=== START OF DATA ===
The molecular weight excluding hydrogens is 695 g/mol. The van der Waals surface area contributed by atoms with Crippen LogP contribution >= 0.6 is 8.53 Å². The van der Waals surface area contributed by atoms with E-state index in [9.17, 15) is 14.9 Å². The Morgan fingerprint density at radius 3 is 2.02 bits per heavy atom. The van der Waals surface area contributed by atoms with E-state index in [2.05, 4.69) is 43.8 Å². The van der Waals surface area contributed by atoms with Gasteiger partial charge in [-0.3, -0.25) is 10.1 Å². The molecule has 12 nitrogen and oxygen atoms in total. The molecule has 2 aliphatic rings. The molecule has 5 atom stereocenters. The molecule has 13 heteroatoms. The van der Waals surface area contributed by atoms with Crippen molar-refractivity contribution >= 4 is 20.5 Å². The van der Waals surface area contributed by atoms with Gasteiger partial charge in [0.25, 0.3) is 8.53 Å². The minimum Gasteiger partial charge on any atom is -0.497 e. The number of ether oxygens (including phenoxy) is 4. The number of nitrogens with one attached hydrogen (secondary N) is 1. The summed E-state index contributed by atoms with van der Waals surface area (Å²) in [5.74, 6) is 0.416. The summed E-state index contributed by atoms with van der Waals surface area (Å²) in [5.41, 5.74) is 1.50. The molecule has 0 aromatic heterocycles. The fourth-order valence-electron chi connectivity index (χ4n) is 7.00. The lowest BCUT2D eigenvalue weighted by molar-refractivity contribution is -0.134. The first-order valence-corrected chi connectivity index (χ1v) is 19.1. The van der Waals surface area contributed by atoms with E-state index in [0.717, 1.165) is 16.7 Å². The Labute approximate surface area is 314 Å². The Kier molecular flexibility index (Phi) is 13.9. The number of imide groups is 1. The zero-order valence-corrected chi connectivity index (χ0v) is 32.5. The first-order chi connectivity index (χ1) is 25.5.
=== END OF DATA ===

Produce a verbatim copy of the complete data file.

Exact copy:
The molecular weight excluding hydrogens is 695 g/mol. The van der Waals surface area contributed by atoms with Crippen LogP contribution >= 0.6 is 8.53 Å². The van der Waals surface area contributed by atoms with E-state index in [9.17, 15) is 14.9 Å². The Morgan fingerprint density at radius 3 is 2.02 bits per heavy atom. The van der Waals surface area contributed by atoms with E-state index in [2.05, 4.69) is 43.8 Å². The van der Waals surface area contributed by atoms with Gasteiger partial charge in [-0.3, -0.25) is 10.1 Å². The molecule has 12 nitrogen and oxygen atoms in total. The molecule has 2 aliphatic rings. The molecule has 5 atom stereocenters. The molecule has 13 heteroatoms. The van der Waals surface area contributed by atoms with Crippen molar-refractivity contribution >= 4 is 20.5 Å². The van der Waals surface area contributed by atoms with Gasteiger partial charge in [0.25, 0.3) is 8.53 Å². The minimum Gasteiger partial charge on any atom is -0.497 e. The number of ether oxygens (including phenoxy) is 4. The number of nitrogens with one attached hydrogen (secondary N) is 1. The summed E-state index contributed by atoms with van der Waals surface area (Å²) in [5.74, 6) is 0.416. The summed E-state index contributed by atoms with van der Waals surface area (Å²) in [5.41, 5.74) is 1.50. The molecule has 0 aromatic heterocycles. The fourth-order valence-electron chi connectivity index (χ4n) is 7.00. The lowest BCUT2D eigenvalue weighted by molar-refractivity contribution is -0.134. The first-order valence-corrected chi connectivity index (χ1v) is 19.1. The van der Waals surface area contributed by atoms with E-state index in [0.717, 1.165) is 16.7 Å². The Labute approximate surface area is 314 Å². The Kier molecular flexibility index (Phi) is 13.9. The number of imide groups is 1. The zero-order valence-corrected chi connectivity index (χ0v) is 32.5. The first-order chi connectivity index (χ1) is 25.5.